While technology can improve companies’ environmental, health and safety performance it can also produce a huge environmental footprint of its own.
A key cause of this is data centers, which enable cloud computing and thus the massive amounts of on-demand data and analytics that lead to more efficient manufacturing, water and waste management and other processes. In addition to using massive amounts of energy — Lux Research says data centers use more than 90 billion kilowatt-hours of electricity annually — data centers guzzle huge amounts of water to support their cooling needs.
Brian Gamble, IM coordinator North America at Veolia Global Enterprises, knows this first-hand.
“IT is one of the largest consumers of electricity so reducing our company’s carbon footprint falls heavily on our group,” he said. “A typical data center is inherently not efficient or effective in power usage.”
So in looking for a more efficient solution, Veolia Water Technologies (VWT) chose data center services provider IO.
“Our research found that IO does not operate typical data centers,” Gamble explained. “They are the leaders in energy efficiency among colocation providers. Our customers want to see us as an example in reducing carbon footprint and IO allows us to demonstrate we are being environmentally responsible in our data center operations.”
Environmental Leader caught up with Gamble to discuss how Veolia is using its data center strategy to advance sustainability goals by reducing the carbon footprint of its IT operations. Below are his edited comments.
Q: What role do IT and data centers play in VWT’s larger sustainability goals?
A: Sustainability is a critical business goal of VWT, so it is the role of IT to identify where inefficiencies exist. This initiative often leads us to our own hosted infrastructure. Choosing the right data center partner and cloud provider helps address these innate inefficiencies.
Q: What was VWT’s previous data center services set-up and what prompted VWT to look for something different?
A: Currently, we have server rooms at each of our business units, which hosts our business systems and applications. We decided to explore colocation as a way to both decrease the environmental impact of this configuration and to centralize common services starting with using our IO space as a disaster recovery hot-site for our US business units. With the success of our first colocation project, we are currently looking into consolidating and relocating potentially 30 more racks to IO.
Q: What factors did you consider when evaluating data center services with the goal of improving sustainability?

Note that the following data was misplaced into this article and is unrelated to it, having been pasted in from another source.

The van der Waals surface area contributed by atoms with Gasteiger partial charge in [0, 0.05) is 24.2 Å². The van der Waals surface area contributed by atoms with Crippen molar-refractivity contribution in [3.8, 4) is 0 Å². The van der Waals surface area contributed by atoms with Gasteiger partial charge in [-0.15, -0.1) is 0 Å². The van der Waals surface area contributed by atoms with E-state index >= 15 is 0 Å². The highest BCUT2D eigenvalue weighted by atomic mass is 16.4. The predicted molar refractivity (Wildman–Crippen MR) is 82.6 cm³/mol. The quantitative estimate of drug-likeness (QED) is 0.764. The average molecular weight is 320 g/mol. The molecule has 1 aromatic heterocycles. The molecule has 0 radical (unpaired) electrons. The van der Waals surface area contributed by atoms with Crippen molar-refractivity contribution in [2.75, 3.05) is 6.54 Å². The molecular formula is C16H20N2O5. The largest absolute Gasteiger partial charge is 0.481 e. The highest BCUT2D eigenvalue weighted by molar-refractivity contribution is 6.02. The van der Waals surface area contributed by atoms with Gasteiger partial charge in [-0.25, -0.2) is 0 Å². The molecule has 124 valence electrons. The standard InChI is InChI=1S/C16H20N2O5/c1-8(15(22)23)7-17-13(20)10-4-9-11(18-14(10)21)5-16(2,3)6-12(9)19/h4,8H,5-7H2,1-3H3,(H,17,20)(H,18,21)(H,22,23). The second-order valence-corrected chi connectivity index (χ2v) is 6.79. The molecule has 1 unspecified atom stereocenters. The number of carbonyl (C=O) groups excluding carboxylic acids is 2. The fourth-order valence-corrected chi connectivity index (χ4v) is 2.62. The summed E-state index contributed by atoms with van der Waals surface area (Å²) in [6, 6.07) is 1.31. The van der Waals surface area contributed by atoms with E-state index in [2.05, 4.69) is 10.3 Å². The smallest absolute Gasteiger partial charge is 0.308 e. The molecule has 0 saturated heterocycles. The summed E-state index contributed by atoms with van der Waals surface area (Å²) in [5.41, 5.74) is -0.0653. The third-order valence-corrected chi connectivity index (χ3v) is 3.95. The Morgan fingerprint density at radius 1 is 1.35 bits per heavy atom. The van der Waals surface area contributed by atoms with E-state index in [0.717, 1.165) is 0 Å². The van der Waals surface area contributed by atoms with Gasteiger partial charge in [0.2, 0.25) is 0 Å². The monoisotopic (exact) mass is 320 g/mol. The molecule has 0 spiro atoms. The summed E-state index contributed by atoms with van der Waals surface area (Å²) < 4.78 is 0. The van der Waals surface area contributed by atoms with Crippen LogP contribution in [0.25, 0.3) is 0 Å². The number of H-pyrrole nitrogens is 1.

A: Quite simply, we looked into data centers that have the lowest PUE [power usage effectiveness] rating and those that could improve the energy efficiency and sustainability of our data center operations.
Q: Why did VWT choose IO?
A: We chose IO because of their modular approach to delivering industry low PUE, and their capability to provide so many data points on their infrastructure. Quite honestly, we found IO’s concept technically superior to the competition.
Q: With IO, you are using modular data center technology. What is this and how is this technology more sustainable as compared to traditional data center approaches?
A: Traditional data centers retrofit large open spaces with power and cooling systems, and then try to sell rack space. To operate a rack, or row of racks, at a constant temperature in wide-open spaces is very inefficient. Typical data centers need to be near full capacity to deliver lower PUE.
IO’s modular approach allows just a single rack to be efficiently cooled by shrinking the space and deploying custom spot cooling components. It is technically a micro-datacenter within a datacenter.
Q: What financial and/or environmental savings have you seen since switching to IO?
A: Having only relocated our disaster recovery platform to IO, we have still reduced nearly 30 KWH of electricity consumption every 12 months.
Q: How much do IO’s data center services cost compared to other typical data centers and how quickly do you expect to see a return on investment?
A: We have found that IO’s data center service costs are 10 to 15 percent lower than the typical data centers we evaluated. Given the services we’ve centralized and the hosting of our disaster recovery hot-site at IO, we anticipate a return on our investment by the end of this year.
Q: What’s next for VWT as IT looks to continue to make more progress in sustainability?
A: In the short term, we are looking to move more of our racks to IO as we have found a partner who shares the commitment to sustainable technologies and practices as we have. In the long term, we are continuing the migration of our business systems to the cloud and are collecting more sensor data (IoT) to improve our operational efficiency.